in its holdings the Nissan Automobile
Co., which manufactures the small
Datsun cars now appearing in the
A statement by the ministry of
commerce pointed out that foreign-
owned assembly plants produce al-
most all the passenger cars in Japan
and that therefore it was impossible
for Japan to establish a national au-
tomobile industry unless adequate
measures to foster it were taken.
Of Meteors Near
LOS ANGELES, Aug. 9.--(P) -
Sparks will fly when the earth, ram-
bling along its orbit at 19 miles a
second, goes through a cloud of ce-
lestial dust this weekend.
This cosmic cloud, an oval ring
whose long diameter is several billion
miles, is whirling at some 50 miles a
The result of the contact will be ce-
lestial sparks. It is the richest an-
nual display of showers of "shooting
stars," the perseid meteors.
Persons who stay up after the set-
ting of the moon - that's after mid-
night - may expect to see 60 or 70,
meteors an hour. Saturday, Sunday
and Monday nights are expected to
be the best showers this year.
Look to the north for them. They
came from the direction of the con-
stelaltion of Perseus.
New York .......
Boston ..... :... .
St. Louis ........
Detroit 4, Chicago 3.
New York 3, Philadelphia 2.
Cleveland 5, St. Louis 3.
Only games scheduled.
Cleveland at St. Louis.
Chicago at Detroit.
Philadelphia at New York (2).
Washington at Boston.
Luther Asks That
U. S. 'Understand'
Hitler's Fear Of Greater
Unemployment Seen As
BERLIN, Aug. 9. - RI) - An order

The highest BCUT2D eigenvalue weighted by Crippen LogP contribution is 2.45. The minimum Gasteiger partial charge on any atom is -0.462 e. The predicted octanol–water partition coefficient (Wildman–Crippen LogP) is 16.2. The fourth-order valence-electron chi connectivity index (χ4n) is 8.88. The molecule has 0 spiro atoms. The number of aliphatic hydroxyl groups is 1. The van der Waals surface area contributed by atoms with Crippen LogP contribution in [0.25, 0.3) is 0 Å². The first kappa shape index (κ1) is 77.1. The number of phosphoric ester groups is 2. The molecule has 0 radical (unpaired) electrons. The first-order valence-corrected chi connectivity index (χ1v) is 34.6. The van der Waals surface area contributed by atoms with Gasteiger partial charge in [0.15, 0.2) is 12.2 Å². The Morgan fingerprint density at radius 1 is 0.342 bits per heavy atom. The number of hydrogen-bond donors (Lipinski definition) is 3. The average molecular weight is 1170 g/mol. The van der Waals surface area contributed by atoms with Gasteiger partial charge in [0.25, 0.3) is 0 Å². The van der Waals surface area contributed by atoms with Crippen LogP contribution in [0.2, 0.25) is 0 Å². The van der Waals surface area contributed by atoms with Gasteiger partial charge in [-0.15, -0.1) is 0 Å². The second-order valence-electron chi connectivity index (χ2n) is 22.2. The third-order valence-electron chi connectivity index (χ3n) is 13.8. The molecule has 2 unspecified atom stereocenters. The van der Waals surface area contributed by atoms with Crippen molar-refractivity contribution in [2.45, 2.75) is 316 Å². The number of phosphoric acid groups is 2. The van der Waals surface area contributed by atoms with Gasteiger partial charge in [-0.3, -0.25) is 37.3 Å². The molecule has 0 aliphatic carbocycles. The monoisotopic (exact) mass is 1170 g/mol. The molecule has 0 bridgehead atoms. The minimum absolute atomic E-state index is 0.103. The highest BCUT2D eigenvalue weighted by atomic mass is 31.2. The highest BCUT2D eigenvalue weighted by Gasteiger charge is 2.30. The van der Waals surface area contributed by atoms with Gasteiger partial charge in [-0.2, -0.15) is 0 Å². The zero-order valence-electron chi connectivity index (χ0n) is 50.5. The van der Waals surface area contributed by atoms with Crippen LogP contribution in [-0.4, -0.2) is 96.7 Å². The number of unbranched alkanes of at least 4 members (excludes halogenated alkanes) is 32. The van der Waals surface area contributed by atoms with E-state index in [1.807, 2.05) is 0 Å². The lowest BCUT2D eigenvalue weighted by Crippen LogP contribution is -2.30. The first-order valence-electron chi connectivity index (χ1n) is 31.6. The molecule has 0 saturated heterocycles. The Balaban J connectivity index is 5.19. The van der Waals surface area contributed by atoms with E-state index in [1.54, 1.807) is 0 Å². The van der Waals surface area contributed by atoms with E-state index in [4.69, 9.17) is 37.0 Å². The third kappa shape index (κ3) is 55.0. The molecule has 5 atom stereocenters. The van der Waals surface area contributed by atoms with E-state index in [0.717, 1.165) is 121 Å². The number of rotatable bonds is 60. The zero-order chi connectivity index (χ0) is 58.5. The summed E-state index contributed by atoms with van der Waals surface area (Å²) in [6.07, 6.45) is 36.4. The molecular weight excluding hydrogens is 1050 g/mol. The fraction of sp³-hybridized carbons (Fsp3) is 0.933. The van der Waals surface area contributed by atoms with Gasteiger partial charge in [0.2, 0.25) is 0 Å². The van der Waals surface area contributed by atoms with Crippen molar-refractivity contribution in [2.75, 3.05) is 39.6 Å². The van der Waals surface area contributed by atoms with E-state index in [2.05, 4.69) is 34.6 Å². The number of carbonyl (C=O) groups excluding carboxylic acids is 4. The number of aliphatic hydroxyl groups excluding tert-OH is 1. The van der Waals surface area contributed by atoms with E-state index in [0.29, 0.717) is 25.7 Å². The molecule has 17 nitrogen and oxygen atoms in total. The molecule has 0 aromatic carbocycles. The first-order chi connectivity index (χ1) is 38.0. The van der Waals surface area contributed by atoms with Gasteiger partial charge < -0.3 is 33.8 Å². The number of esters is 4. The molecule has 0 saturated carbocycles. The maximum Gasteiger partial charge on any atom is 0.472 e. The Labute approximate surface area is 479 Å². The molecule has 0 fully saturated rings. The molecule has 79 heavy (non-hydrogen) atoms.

)ublishedNby the Peasant leader for
the Free State of Brunswick indicated
oday that Nazi policy may now be
:efinitely directed at depriving the
Jew of doing business with Gentiles.
Hitherto, Nazidom has maintained
that the Jew was not to be interfered
Gustav Giesecke, the Brunswick
Peasant leader, issued an order de-
"Whoever as a German Peasant
engages in trade with the Jew, or
>therwise maintains a connection with
him, commits treason and to his blood
ives comfort to the deadly enemy of
he German people, the Jew."
Giesecke said that he would re-
nove from positions inhthe Nutritive
Guild any found guilty of, dealing
with the Jews and instructed sub-
leaders to report on farmers' com-
mercial relations with Jews.
The ultimate goal of Nazi state-
raft, is, if possible, to eliminate the
Jews altogether from Germany. Julius.
Streicher, and other anti-Semitic
leaders, leave no doubt as to that.
There are numerous considerations,
however, which prevent an immediate
realization of this "totality" program.
For instance, Jewish business is still
so vital a factor that the immediate
elimination of the Jew in commercial
moncerns would draw in its wake the
dismissal of thousands of Aryan
Germans, turning from the worries
of Jew baiting, were cheered by Gov-
ernment figures which indicated that
unemployment in the country had
been cut off $1,754,000 in July. The
number receiving doles was reduced
by 63,000 to 904,000.
NEW YORK, Aug. 9. - (P) - Dr.
Hans Luther, German ambassador to
the United States, arrived today from
the Fatherland with the declaration
that "it is absurd to talk about re-
ligious intimidation" in Germany.
"If only the great evolution in Ger-
many were understood in America,"
he said, "it would be of great interest
to the American people." He added
that people in Germany "are al-
lowed to worship in whatever church
Nearly 100 police officers were de-
tailed about the pier where the Ger-
man diplomat disembarked from the
steamship New York en route to
Washington, but there was no dis-
A. A. U. To Probe
Status of Jesse
Owens As Amateur
CLEVELAND, Aug. 9.-(P)-Lou
N. Bloom, president of the Northeast-